Since the production of this award required a large amount of precious metals, as well as rubies and diamonds, the execution of the order for its release was entrusted not to the Mint, but to the masters of the Moscow jewelry-watch factory. This was a unique case in Soviet practice. It was planned to issue a total 30 orders "Victory". In the process of working on the Order, I. F. Kazyonov, who is a master of the highest qualifications of the Moscow jewelry-watch factory, faced some difficulties. The rubies occurring in nature had different shades of red, so it was simply impossible to collect even one order from them, enduring color. Taking this into account, it was decided to use in its manufacture artificial rubies, from which it was always possible to cut the required number of blanks of the same color.
The Order “Victory” for the number 1 was awarded to G. K. Zhukov, commander of the 1-th Ukrainian Front, for the successful liberation of Right-Bank Ukraine. The great Soviet marshal received his second order already on March 30 of 1945, commanding the troops of the 1 of the Belorussian Front (for the skillful accomplishment of the tasks of the High Command). In addition to him, Marshal AM Vasilevsky and Supreme Commander IV Stalin were twice awarded.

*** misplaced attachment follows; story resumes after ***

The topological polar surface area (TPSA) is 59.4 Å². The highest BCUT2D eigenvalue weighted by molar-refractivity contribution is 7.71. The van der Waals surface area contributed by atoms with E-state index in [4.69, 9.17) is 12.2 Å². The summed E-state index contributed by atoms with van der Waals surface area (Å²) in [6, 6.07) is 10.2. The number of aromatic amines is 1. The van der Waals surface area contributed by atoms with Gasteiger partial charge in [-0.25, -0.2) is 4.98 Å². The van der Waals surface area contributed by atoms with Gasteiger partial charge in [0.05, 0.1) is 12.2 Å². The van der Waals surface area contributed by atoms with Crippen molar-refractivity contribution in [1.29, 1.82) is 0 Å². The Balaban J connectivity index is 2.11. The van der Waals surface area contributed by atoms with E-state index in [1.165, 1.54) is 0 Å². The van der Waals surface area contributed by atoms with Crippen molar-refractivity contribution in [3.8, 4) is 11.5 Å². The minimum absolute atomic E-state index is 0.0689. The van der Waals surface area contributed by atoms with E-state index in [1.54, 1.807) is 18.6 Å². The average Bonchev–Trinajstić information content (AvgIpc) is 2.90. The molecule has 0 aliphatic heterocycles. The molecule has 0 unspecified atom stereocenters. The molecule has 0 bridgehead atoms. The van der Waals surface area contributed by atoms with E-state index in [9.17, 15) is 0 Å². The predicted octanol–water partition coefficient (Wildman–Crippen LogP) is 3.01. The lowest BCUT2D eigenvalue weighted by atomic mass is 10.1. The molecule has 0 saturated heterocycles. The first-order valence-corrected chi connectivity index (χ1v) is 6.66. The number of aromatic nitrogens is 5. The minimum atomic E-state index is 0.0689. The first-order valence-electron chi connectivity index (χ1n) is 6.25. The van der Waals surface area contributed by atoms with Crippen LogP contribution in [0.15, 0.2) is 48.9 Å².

A. M. Vasilevsky, Chief of the General Staff (later commander of the 3 of the Byelorussian Front): awarding 10 on April 1944 of the year and 19 of April 1945. The reason for awarding: for the liberation of the right-bank Ukraine and for the planning of military operations and the coordination of actions of the fronts.
JV Stalin, Supreme Commander: awarding 29 July 1944 of the year and 25 June 1945 of the year. The reason for awarding: for the liberation of the right-bank Ukraine and for the victory over Germany.
Marshal K. K. Rokossovsky: awarding 30 March 1945 year. Reason for award: for the liberation of Poland.
Marshal I. S. Konev: awarding 30 in March 1945. The reason for the award: for the liberation of Poland and forcing the Oder.
Marshal R. Ya. Malinovsky: awarding 26 on April 1945. The reason for awarding: for the liberation of the territories of Austria and Hungary.